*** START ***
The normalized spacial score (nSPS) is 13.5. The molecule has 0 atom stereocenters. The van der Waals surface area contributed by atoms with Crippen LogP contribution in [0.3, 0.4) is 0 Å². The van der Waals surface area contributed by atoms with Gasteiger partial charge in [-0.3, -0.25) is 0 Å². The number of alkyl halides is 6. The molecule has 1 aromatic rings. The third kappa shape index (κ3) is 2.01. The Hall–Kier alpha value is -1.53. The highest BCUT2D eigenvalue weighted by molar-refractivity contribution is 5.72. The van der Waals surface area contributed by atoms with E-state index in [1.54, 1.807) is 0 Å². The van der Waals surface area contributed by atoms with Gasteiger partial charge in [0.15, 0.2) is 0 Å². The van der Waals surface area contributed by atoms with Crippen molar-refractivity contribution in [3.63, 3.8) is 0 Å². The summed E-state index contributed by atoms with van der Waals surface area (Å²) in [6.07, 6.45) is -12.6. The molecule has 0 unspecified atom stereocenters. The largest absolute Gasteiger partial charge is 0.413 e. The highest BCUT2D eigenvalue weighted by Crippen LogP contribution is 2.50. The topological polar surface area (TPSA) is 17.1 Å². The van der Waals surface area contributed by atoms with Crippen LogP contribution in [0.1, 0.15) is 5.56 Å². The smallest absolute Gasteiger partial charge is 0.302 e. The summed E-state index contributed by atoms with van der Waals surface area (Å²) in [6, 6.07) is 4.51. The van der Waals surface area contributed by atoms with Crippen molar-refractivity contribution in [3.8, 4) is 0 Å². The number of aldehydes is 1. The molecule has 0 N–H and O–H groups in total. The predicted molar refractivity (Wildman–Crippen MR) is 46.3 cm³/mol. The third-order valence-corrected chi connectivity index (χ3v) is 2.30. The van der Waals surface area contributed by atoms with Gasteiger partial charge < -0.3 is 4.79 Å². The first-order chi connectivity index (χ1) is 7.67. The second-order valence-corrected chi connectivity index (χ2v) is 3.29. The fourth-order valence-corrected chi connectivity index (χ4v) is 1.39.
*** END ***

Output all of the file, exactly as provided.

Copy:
The normalized spacial score (nSPS) is 13.5. The molecule has 0 atom stereocenters. The van der Waals surface area contributed by atoms with Crippen LogP contribution in [0.3, 0.4) is 0 Å². The van der Waals surface area contributed by atoms with Gasteiger partial charge in [-0.3, -0.25) is 0 Å². The number of alkyl halides is 6. The molecule has 1 aromatic rings. The third kappa shape index (κ3) is 2.01. The Hall–Kier alpha value is -1.53. The highest BCUT2D eigenvalue weighted by molar-refractivity contribution is 5.72. The van der Waals surface area contributed by atoms with E-state index in [1.54, 1.807) is 0 Å². The van der Waals surface area contributed by atoms with Gasteiger partial charge in [0.15, 0.2) is 0 Å². The van der Waals surface area contributed by atoms with Crippen molar-refractivity contribution in [3.63, 3.8) is 0 Å². The summed E-state index contributed by atoms with van der Waals surface area (Å²) in [6.07, 6.45) is -12.6. The molecule has 0 unspecified atom stereocenters. The largest absolute Gasteiger partial charge is 0.413 e. The highest BCUT2D eigenvalue weighted by Crippen LogP contribution is 2.50. The topological polar surface area (TPSA) is 17.1 Å². The van der Waals surface area contributed by atoms with Crippen LogP contribution in [0.1, 0.15) is 5.56 Å². The smallest absolute Gasteiger partial charge is 0.302 e. The summed E-state index contributed by atoms with van der Waals surface area (Å²) in [6, 6.07) is 4.51. The van der Waals surface area contributed by atoms with Crippen molar-refractivity contribution in [3.8, 4) is 0 Å². The number of aldehydes is 1. The molecule has 0 N–H and O–H groups in total. The predicted molar refractivity (Wildman–Crippen MR) is 46.3 cm³/mol. The third-order valence-corrected chi connectivity index (χ3v) is 2.30. The van der Waals surface area contributed by atoms with Gasteiger partial charge < -0.3 is 4.79 Å². The first-order chi connectivity index (χ1) is 7.67. The second-order valence-corrected chi connectivity index (χ2v) is 3.29. The fourth-order valence-corrected chi connectivity index (χ4v) is 1.39.